Two opportunity zones are located within Caroline County. Opportunity Zone 24011955302 represents a census tract for Denton, Maryland. According to the 2017 American Community Survey, 3,179 people live in this Opportunity Zone. Opportunity Zone 24011955600 includes the Town of Federalsburg and has an estimated population of 4,328 based on the 2017 American Community Survey.
Two opportunity zones are located within Dorchester County. Both Opportunity Zones for Dorchester County include the town of Cambridge, Maryland. According to the 2017 American Community Survey, 3,427 people live in Opportunity Zone 24019970400. Opportunity Zone 24019970600 has an estimated population of 4,606 based on the 2017 American Community Survey.
Two opportunity zones are located within Talbot County. Both Opportunity Zones for Talbot County include the town of Easton, Maryland. According to the 2017 American Community Survey, 3,840 people live in Opportunity Zone 24041960300. Opportunity Zone 24041960400 has an estimated population of 5,380 based on the 2017 American Community Survey.
Chesapeake Bay Critical Area
The Chesapeake Bay Critical Areas legislation has also had a significant impact on local industry due to the prevalence of waterways in the region. A significant percentage of the population lives within the 100-year floodplain and the Critical Area and limits the amount of developable lands. Forty-seven percent of Dorchester County’s total acreage is in the Critical Area. Twelve percent of Caroline County’s acreage is in the Critical Area, and forty percent of Talbot County’s acreage is in the Critical Area.
The Critical Area Act, passed in 1984, was significant and far-reaching, and marked the first time that the State and local governments jointly addressed the impacts of land development on habitat and aquatic resources.
The law identified the "Critical Area" as all land within 1,000 feet of the Mean High Water Line of tidal waters or the landward edge of tidal wetlands and all waters of and lands under the Chesapeake Bay and its tributaries. The law created a statewide Critical Area Commission to oversee the development and implementation of local land use programs directed towards the Critical Area that met the following goals:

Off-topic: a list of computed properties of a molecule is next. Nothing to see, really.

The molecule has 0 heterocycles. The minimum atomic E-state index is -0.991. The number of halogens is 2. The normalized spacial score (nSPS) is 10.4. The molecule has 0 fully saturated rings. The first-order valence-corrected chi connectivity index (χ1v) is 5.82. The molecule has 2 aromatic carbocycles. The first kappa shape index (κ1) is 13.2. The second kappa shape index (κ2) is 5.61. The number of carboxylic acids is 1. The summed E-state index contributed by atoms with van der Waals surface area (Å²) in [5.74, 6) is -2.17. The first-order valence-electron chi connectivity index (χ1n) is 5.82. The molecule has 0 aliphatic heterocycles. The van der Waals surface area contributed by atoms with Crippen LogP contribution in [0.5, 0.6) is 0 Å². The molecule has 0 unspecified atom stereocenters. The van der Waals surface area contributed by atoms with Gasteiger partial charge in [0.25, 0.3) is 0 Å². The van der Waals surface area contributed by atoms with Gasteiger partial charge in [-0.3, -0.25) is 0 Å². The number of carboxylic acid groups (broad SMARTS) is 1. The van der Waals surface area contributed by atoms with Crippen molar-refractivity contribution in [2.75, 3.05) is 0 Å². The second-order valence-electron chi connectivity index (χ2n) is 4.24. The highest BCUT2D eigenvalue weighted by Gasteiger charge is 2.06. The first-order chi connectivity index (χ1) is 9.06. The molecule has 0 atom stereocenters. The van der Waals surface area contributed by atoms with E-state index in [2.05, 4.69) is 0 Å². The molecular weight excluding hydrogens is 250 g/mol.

- Minimize adverse impacts on water quality that result from pollutants that are discharged from structures or conveyances or that have run off from surrounding lands;
- Conserve fish, wildlife, and plant habitat in the Critical Area; and
- Establish land use policies for development in the Critical Area which accommodate growth and also address the fact that, even if pollution is controlled, the number, movement, and activities of persons in the Critical Area can create adverse environmental impacts.
The Commission developed criteria that were used by local jurisdictions to develop individual Critical Area programs and amend local comprehensive plans, zoning ordinances, and subdivision regulations. The programs that have subsequently been adopted by local governments are specific and comprehensive. They are designed to address the unique characteristics and needs of each county and municipality and together they represent a comprehensive land use strategy for preserving and protecting Maryland's most important natural resource, the Chesapeake Bay.
Maryland Enterprise Zone Program
The Maryland Enterprise Zone Program has proven effective in drawing industry to this area. Under this program, companies receive forgiveness for any increase in property taxes for the first five years of operation for an expansion or new enterprise. Reduced taxes on expansion or new enterprise are paid during the following five years. This is in addition to tax credits for new employment.
Dorchester County contains two enterprise zone areas, the Chesapeake Industrial Park in Cambridge and the Hurlock Industrial Park. The Chesapeake Industrial Park contains 47 acres and provides facilities for light manufacturing and office space enterprises to warehousing and distribution facilities. All sites range from five to nine acres and are fully equipped with water, sewer and utilities. The Hurlock Industrial Park includes poultry operations, food processors, display furniture manufacturers, and trucking and warehousing companies.
One Maryland Program
The One Maryland program was enacted in 1999 so that all Maryland counties will share in the state's economic development success. The One Maryland Tax Credit Program provides two special tax credits to businesses that initiate major investment projects in Maryland’s most economically distressed jurisdictions. The One Maryland Project Tax Credit can be as much as $5 million and the One Maryland Start-Up Tax Credit can be as much as $500,000.
Caroline County and Dorchester County have been designated as One Maryland Jurisdictions in the Mid-Shore Region. As a result they are also eligible for grants from the Smart Growth Economic Development Infrastructure Fund. This fund promotes the creation of industrial parks and other needed infrastructure in qualified distressed counties though direct funding of projects identified in the local strategic plan for economic development. The eligible recipients include a local government and MEDCO.
The budget for the Smart Growth Fund is determined annually by the Governor. For the past 3 years the annual appropriation was $10M.